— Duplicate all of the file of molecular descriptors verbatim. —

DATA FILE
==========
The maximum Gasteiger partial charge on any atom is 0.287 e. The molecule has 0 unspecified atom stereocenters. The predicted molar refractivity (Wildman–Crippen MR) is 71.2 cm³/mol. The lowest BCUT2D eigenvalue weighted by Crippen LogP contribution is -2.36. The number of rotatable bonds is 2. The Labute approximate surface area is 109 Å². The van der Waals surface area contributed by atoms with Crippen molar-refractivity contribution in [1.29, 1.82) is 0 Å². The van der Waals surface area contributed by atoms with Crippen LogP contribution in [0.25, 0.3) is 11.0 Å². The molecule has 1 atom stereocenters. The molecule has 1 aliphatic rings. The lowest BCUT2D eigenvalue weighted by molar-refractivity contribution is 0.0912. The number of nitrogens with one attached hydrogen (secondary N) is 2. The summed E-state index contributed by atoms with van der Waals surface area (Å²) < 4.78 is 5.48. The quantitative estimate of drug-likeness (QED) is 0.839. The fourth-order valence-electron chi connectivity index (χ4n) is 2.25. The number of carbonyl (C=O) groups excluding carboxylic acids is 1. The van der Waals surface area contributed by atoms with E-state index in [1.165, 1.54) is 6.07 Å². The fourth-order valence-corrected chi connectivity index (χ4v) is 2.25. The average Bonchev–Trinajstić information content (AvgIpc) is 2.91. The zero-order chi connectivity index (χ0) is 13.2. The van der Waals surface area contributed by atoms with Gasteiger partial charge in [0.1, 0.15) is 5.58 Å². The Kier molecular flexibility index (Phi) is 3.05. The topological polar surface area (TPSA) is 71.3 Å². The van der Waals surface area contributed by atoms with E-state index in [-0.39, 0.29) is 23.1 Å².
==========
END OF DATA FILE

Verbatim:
The maximum Gasteiger partial charge on any atom is 0.287 e. The molecule has 0 unspecified atom stereocenters. The predicted molar refractivity (Wildman–Crippen MR) is 71.2 cm³/mol. The lowest BCUT2D eigenvalue weighted by Crippen LogP contribution is -2.36. The number of rotatable bonds is 2. The Labute approximate surface area is 109 Å². The van der Waals surface area contributed by atoms with Crippen molar-refractivity contribution in [1.29, 1.82) is 0 Å². The van der Waals surface area contributed by atoms with Crippen LogP contribution in [0.25, 0.3) is 11.0 Å². The molecule has 1 atom stereocenters. The molecule has 1 aliphatic rings. The lowest BCUT2D eigenvalue weighted by molar-refractivity contribution is 0.0912. The number of nitrogens with one attached hydrogen (secondary N) is 2. The summed E-state index contributed by atoms with van der Waals surface area (Å²) < 4.78 is 5.48. The quantitative estimate of drug-likeness (QED) is 0.839. The fourth-order valence-electron chi connectivity index (χ4n) is 2.25. The number of carbonyl (C=O) groups excluding carboxylic acids is 1. The van der Waals surface area contributed by atoms with E-state index in [1.165, 1.54) is 6.07 Å². The fourth-order valence-corrected chi connectivity index (χ4v) is 2.25. The average Bonchev–Trinajstić information content (AvgIpc) is 2.91. The zero-order chi connectivity index (χ0) is 13.2. The van der Waals surface area contributed by atoms with Gasteiger partial charge in [0.1, 0.15) is 5.58 Å². The Kier molecular flexibility index (Phi) is 3.05. The topological polar surface area (TPSA) is 71.3 Å². The van der Waals surface area contributed by atoms with E-state index in [-0.39, 0.29) is 23.1 Å².